[The following guest post is contributed by Amitabh Robin Singh, who is an Associate at DSK Legal]
With the notification bringing Sections 13 and 14 of the Companies (Amendment) Act, 2015 (“Amendment Act”) into force being published in the official gazette on December 15, 2015, we now have new provisions on the omnibus approval of related party transactions by companies. On a separate note, a threshold has been set for frauds discovered by the auditors of a company which are required to be reported to the Central Government.
The Amendment Act was originally brought into force with effect from May 29, 2015 but Sections 13 and 14 were held back so rules could be framed for the matters contemplated by them (as mentioned above).
Section 14 of the Amendment Act amends Section 177 of the Companies Act, 2013 (“Act”) to provide for prescribing rules to specify the manner of omnibus approval of related party transactions by the audit committee of a company. For the same purpose, the Companies (Meeting of Board and its Powers) Second Amendment Rules, 2015 (“MBP Amendment Rules”) were notified on December 15, 2015. The provisions inserted by this amendment effectively bring the Act in line with Regulation 23 of the Securities and Exchange Board of India (Listing Obligations and Disclosure Requirements) Regulations, 2015.
The MBP Amendment Rules added a new Rule 6A to the Companies (Meeting of Board and its Powers) Rules, 2014 (“MBP Rules”).
The MBP Amendment Rules state that all related party transactions are to be approved by the audit committee of the company (an audit committee is required to be constituted by all public companies with a paid-up share capital of Rs. 10 crores or more, all public companies with turnover of Rs. 100 crores or more and all public companies with aggregate outstanding loans or borrowings or debentures or deposits of more than Rs. 50 crores).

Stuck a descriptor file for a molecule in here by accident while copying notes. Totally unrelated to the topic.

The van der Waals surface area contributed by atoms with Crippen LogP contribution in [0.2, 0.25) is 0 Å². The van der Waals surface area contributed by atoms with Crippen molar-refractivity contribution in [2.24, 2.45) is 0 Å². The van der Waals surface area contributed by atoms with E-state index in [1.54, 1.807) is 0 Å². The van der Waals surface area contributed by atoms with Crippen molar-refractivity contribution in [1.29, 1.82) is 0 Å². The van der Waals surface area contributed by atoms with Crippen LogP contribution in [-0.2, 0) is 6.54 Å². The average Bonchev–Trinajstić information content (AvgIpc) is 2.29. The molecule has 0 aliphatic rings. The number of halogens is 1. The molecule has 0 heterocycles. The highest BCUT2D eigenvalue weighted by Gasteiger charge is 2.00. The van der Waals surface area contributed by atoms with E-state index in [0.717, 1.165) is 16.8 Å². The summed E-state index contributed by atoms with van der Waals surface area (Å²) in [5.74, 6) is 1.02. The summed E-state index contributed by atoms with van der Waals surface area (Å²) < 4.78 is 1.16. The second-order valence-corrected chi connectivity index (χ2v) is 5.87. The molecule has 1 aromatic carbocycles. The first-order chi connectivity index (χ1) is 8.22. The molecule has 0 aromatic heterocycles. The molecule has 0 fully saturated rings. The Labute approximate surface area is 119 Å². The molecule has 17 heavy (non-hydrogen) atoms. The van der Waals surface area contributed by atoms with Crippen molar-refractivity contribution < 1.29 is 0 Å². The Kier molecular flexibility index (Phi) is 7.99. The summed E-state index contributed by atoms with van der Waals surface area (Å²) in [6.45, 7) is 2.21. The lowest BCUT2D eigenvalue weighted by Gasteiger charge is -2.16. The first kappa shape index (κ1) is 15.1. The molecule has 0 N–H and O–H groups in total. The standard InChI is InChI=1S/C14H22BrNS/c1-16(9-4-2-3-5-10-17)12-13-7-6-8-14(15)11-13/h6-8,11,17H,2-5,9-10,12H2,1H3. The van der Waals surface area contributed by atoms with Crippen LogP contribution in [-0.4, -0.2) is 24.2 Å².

The new rule 6A sanctions omnibus approval by the audit committee subject to certain conditions such as specification of the criteria for the omnibus approval which will include the maximum value of transactions which can be made under the omnibus approval in a year. Also, the maximum value of a single transaction under the umbrella omnibus approval is to be laid down. The transactions which are entered into under such omnibus approval will be required to be reviewed by the audit committee at certain intervals as decided at the discretion of the audit committee.
The audit committee is also required to specify which kind of transactions cannot be subject to the omnibus approval granted by it. For example, it can be specified that transactions with a particular entity will not be covered under the omnibus approval despite it being below the annual limits and the sub-set of the per transaction threshold. Further the audit committee is mandated to satisfy itself that omnibus approval for repetitive transactions (for example periodical purchase of goods or raw material from a related party) is in the interest of the company.
It is also required that the omnibus approval should specify the name of the parties, the nature and duration of the transactions, the maximum amount of the transactions which can be entered into and an indicative base price or the current contract price and the variation formula if the price is required to be altered.
However, there is a proviso to this providing for an exception in the case where a related party transaction is unforeseen and the details mentioned in the preceding paragraph above are not available, then the audit committee may still make omnibus approval for such transactions, but subject to a limit of Rs. 1 crore per transaction.
The MBP Amendment Rules provide that omnibus approval will only be valid until the end of the financial year in which it is granted and fresh approval will be required in the new financial year.